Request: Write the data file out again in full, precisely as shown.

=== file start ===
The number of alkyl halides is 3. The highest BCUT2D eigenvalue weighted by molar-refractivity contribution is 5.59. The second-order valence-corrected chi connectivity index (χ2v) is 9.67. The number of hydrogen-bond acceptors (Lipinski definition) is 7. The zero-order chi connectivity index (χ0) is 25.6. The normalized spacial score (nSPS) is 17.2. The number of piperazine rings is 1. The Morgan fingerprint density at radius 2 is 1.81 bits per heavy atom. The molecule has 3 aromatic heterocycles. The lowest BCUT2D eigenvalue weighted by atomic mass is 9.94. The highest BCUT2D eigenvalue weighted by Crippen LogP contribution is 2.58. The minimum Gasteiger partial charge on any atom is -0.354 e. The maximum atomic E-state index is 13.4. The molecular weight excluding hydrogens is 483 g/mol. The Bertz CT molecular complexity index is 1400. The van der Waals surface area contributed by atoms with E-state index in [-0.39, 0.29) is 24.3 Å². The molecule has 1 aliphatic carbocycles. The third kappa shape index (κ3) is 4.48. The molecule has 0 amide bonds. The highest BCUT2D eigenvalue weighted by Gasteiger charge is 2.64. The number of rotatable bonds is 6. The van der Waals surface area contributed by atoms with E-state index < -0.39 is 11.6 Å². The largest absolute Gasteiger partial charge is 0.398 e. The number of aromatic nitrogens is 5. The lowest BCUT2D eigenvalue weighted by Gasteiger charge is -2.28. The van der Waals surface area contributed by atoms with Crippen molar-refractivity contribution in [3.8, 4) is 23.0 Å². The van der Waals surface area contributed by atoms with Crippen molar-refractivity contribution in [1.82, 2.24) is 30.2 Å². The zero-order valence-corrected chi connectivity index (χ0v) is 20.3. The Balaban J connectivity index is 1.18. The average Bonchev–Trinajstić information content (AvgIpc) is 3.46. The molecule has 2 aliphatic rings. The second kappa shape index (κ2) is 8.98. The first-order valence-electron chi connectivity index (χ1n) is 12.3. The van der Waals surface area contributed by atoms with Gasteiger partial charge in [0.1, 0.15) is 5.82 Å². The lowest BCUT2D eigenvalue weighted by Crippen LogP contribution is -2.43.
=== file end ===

The number of alkyl halides is 3. The highest BCUT2D eigenvalue weighted by molar-refractivity contribution is 5.59. The second-order valence-corrected chi connectivity index (χ2v) is 9.67. The number of hydrogen-bond acceptors (Lipinski definition) is 7. The zero-order chi connectivity index (χ0) is 25.6. The normalized spacial score (nSPS) is 17.2. The number of piperazine rings is 1. The Morgan fingerprint density at radius 2 is 1.81 bits per heavy atom. The molecule has 3 aromatic heterocycles. The lowest BCUT2D eigenvalue weighted by atomic mass is 9.94. The highest BCUT2D eigenvalue weighted by Crippen LogP contribution is 2.58. The minimum Gasteiger partial charge on any atom is -0.354 e. The maximum atomic E-state index is 13.4. The molecular weight excluding hydrogens is 483 g/mol. The Bertz CT molecular complexity index is 1400. The van der Waals surface area contributed by atoms with E-state index in [-0.39, 0.29) is 24.3 Å². The molecule has 1 aliphatic carbocycles. The third kappa shape index (κ3) is 4.48. The molecule has 0 amide bonds. The highest BCUT2D eigenvalue weighted by Gasteiger charge is 2.64. The number of rotatable bonds is 6. The van der Waals surface area contributed by atoms with E-state index < -0.39 is 11.6 Å². The largest absolute Gasteiger partial charge is 0.398 e. The number of aromatic nitrogens is 5. The lowest BCUT2D eigenvalue weighted by Gasteiger charge is -2.28. The van der Waals surface area contributed by atoms with Crippen molar-refractivity contribution in [3.8, 4) is 23.0 Å². The van der Waals surface area contributed by atoms with Crippen molar-refractivity contribution in [1.82, 2.24) is 30.2 Å². The zero-order valence-corrected chi connectivity index (χ0v) is 20.3. The Balaban J connectivity index is 1.18. The average Bonchev–Trinajstić information content (AvgIpc) is 3.46. The molecule has 2 aliphatic rings. The second kappa shape index (κ2) is 8.98. The first-order valence-electron chi connectivity index (χ1n) is 12.3. The van der Waals surface area contributed by atoms with Gasteiger partial charge in [0.1, 0.15) is 5.82 Å². The lowest BCUT2D eigenvalue weighted by Crippen LogP contribution is -2.43.